Turkish officials say Saudi Arabia dismembered Washington Post columnist Jamal Khashoggi, a prominent critic of Saudi Arabia and the royal family.
Jamal Khashoggi, a Saudi journalist who was a columnist for the Washington Post, walked into the Saudi consulate in Turkey a week ago and hasn’t been seen since. In the week since his disappearance suspicion has grown that Saudi Arabia murdered Khashoggi, despite their claims to the contrary.
Now Turkish officials are reporting that Khashoggi was killed and dismembered by a 15-person team that flew to the consulate from Saudi Arabia and left quickly after the murder – all on orders from the highest levels of the Saudi royal court.
Turkey’s evidence is a bit murky as officials say they must protect the anonymity of their sources. However, according to the New York Times, one Turkish official said there is a video of the moment of Khashoggi’s murder. Other evidence reportedly includes flight trackers, closed-circuit television footage, intercepted communications and even a bone saw.
Turkish officials believe only high up Saudi royal officials could order this kind of assassination.
Photographs of all 15 persons believed to be involved in Khashoggi’s murder were printed in the Turkish newspaper Sabah after their names were revealed to the New York Times and the Turkish newspaper.
According to Turkish officials, one man is the chief of forensic evidence for the Saudi internal security agency, two are members of the Saudi royal guard, another was in the Saudi special forces, and others appeared to have public ties to the Saudi royal family which were deciphered via detective work from the New York Times and Twitter users.
Khashoggi resided primarily in the United States went to the Saudi consulate in Istanbul to obtain papers to marry his Turkish fiancé. Saudi Arabia has claimed that Khashoggi left the building freely and they have no knowledge of his whereabouts, but neither his fiancé nor anyone has seen him since entering the Saudi consulate.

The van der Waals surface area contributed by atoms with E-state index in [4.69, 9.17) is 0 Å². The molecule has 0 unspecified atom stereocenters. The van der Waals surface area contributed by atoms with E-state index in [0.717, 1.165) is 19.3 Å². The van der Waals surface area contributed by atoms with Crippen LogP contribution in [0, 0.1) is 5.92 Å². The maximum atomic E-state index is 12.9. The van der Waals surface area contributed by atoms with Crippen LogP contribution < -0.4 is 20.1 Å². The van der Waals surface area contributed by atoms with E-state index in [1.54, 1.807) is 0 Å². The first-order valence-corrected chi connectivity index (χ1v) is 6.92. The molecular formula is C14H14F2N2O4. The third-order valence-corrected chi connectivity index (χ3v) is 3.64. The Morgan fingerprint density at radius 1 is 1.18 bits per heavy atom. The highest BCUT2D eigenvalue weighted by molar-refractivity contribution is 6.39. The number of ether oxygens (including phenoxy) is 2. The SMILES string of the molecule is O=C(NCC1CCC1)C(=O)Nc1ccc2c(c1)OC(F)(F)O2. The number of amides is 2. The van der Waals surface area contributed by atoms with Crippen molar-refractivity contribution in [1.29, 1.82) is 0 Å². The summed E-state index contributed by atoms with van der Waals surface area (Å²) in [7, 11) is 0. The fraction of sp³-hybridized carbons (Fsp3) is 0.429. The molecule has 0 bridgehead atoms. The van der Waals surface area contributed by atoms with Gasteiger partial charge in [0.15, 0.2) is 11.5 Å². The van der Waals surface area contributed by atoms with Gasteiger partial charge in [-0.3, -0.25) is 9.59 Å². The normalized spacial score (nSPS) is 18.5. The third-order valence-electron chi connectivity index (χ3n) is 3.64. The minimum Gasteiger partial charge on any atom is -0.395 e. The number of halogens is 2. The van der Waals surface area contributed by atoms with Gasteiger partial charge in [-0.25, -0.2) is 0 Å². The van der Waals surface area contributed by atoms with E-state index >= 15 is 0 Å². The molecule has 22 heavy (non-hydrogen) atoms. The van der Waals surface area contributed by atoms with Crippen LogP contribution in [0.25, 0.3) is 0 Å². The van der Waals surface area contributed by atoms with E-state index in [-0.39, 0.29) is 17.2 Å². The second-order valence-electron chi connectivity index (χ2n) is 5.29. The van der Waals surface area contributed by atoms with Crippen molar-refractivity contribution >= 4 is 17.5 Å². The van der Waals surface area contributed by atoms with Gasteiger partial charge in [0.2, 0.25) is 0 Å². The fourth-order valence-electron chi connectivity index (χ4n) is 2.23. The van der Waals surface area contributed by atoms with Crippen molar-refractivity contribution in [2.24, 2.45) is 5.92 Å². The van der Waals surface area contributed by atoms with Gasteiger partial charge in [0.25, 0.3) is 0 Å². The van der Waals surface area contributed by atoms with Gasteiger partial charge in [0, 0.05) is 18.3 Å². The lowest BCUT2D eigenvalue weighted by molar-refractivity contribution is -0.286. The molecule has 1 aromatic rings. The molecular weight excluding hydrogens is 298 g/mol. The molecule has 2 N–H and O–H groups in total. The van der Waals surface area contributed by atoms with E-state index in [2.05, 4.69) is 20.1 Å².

Khashoggi was a prominent critic of Saudi Arabia and the royal family and Saudi Arabia’s bombardment of Yemen. He once had a more favored status in Saudi Arabia and possibly served with the Saudi intelligence in the 90s. He also famously interviewed Osama bin Laden multiple times.
The murder of Khashoggi exposes the dirty underbelly of Saudi Arabia that will make relationships awkward for its allies in Washington DC. While Trump has not publicly condemned Saudi Arabia he has called it a “bad situation” and promised to get the bottom of it.
“This is a bad situation. We cannot let this happen — to reporters, to anybody, we can’t let this happen. And we’re going to get to the bottom of it,” Trump said on Wednesday.
According to the latest updates, Saudi Arabia has said they are willing to let Turkish officials into the Saudi consulate.
Khashoggi’s murder comes the same week 30-year-old Bulgarian TV journalist Viktoria Marinova was found raped and murdered in a Bulgarian park after reporting on corruption in the European Union.